35. 1 point
  36. 1 point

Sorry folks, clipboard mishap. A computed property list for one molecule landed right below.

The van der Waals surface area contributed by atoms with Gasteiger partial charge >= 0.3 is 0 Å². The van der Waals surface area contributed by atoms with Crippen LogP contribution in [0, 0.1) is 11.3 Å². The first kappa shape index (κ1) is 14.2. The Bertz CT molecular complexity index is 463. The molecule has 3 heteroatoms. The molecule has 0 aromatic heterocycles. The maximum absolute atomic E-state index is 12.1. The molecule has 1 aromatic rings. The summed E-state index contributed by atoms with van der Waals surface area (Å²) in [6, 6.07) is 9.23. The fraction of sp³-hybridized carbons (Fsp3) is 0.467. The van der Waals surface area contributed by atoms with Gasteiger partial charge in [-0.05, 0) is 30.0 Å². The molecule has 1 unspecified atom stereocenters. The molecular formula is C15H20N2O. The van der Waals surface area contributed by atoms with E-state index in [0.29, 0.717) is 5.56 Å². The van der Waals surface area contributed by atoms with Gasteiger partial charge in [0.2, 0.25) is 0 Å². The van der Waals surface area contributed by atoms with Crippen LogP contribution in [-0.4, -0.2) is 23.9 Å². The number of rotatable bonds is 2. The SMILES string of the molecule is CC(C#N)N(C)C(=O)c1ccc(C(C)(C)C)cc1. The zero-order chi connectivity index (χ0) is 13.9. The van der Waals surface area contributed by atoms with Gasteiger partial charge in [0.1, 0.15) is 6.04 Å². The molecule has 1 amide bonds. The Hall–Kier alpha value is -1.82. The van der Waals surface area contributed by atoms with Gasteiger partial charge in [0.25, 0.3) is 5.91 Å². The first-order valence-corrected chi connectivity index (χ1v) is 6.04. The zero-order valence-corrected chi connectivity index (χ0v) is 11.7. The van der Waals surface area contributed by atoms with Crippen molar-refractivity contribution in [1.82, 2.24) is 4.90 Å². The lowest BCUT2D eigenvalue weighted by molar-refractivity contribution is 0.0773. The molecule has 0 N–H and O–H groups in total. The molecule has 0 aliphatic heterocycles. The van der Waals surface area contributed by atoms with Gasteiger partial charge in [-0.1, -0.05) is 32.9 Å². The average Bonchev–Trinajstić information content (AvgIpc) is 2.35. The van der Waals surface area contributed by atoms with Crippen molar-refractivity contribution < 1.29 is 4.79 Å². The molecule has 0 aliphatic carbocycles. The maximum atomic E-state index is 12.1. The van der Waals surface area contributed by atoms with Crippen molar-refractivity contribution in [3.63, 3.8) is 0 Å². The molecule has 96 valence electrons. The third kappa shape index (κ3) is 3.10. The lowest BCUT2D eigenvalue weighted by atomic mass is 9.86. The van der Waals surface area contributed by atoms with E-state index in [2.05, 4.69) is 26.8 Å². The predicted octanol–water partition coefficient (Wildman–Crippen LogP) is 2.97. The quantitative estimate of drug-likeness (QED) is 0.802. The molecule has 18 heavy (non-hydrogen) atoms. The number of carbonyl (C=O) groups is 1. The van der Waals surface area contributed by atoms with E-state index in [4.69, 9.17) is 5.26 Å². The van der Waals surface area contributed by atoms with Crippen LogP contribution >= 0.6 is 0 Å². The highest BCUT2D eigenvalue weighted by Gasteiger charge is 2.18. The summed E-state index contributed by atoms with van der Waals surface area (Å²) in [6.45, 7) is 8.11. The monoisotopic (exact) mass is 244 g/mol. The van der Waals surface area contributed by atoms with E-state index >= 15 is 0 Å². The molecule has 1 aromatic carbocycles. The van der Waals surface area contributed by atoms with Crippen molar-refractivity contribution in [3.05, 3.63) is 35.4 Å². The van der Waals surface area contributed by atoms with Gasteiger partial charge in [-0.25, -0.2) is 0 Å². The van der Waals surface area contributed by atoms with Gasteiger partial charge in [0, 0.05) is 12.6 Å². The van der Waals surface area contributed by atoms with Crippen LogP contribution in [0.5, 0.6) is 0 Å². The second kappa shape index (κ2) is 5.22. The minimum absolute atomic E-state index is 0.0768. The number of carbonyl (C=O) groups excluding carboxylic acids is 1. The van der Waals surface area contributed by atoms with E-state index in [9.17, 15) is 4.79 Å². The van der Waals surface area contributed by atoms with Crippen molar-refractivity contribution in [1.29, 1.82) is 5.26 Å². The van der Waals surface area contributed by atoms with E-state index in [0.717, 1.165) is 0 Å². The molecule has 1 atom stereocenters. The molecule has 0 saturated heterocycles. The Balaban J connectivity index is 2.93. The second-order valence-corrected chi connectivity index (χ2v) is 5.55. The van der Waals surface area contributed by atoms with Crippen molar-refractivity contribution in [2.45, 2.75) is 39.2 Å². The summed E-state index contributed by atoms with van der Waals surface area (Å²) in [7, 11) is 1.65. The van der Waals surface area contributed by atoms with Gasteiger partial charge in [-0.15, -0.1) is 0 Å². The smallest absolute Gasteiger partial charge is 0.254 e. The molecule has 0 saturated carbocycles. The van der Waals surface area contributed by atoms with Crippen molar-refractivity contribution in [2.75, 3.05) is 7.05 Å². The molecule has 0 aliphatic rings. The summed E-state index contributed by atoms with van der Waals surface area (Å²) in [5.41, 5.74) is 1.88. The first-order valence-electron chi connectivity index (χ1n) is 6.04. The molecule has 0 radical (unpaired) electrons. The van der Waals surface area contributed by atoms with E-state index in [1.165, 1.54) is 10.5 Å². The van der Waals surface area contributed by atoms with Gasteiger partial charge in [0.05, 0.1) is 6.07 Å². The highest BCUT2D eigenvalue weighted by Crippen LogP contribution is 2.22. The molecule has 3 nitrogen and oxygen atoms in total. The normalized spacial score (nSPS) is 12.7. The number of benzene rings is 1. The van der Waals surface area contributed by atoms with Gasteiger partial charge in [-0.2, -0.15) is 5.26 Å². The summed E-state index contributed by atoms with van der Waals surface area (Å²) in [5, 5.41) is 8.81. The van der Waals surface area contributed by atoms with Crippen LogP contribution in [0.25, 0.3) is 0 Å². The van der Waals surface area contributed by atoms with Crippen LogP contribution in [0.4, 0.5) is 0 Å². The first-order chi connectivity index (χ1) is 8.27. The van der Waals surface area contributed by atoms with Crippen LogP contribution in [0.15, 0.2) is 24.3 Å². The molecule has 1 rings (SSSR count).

So, again in an effort to help others that might look for this in the future: 996 GT3, Airbag Light and Durametric fault " Code 30, ignition circuit - side airbag, passenger". Side airbag = door airbag: There was nothing wrong with it, the connector was good, and I also electrically swapped a spare airbag that I had, but the fault remained. Knowing the issue was coming from that circuit, and since I had disconnected the door and the controller when I stripped the car, I looked at both of those, looking for a bent pin, or? I expected the door connector to be the bad player since it's a bit less straightforward to connect and disconnect than the controller. While trying to identify the relevant pins on the big connector at the door jam to wring out the wires, I noticed that, with the connector off, the two pins/wires for the door airbag were shorted together (no doubt a shunt to prevent accidental airbag deployment when the connector is not connected). I also noticed that, in the connector, right next to the two pins, there was a small rectangular slot that matched a small plastic piece on the mating connector. At first I thought that it was an alignment device, but there was more to it than that, because there was a small piece of metal in the slot. While ohming the two airbag pins, I shoved a pick in the slot and suddenly, the two shorted pins/wires were no longer shorted, meaning that THE PLASTIC PIECE HAS TO BE ALL THE WAY INTO THE RECTANGULAR SLOT so that the circuit is in an acceptable state for the airbag controller. So again, even if the connector appears to be connected, you need more than just the pins to be in contact, you need the plastic tab to be all the way in to the slot. These pins and slot are part of a sub-connector within the main door connector and the sub-connector is somewhat free to move a bit. I made sure that it was all the way in and now my airbag light is gone. I'm sitting in the car with the laptop, having gone back in with the Durametric to clear the code, and decided to tell my story. Hopefully it can help someone. Case closed :)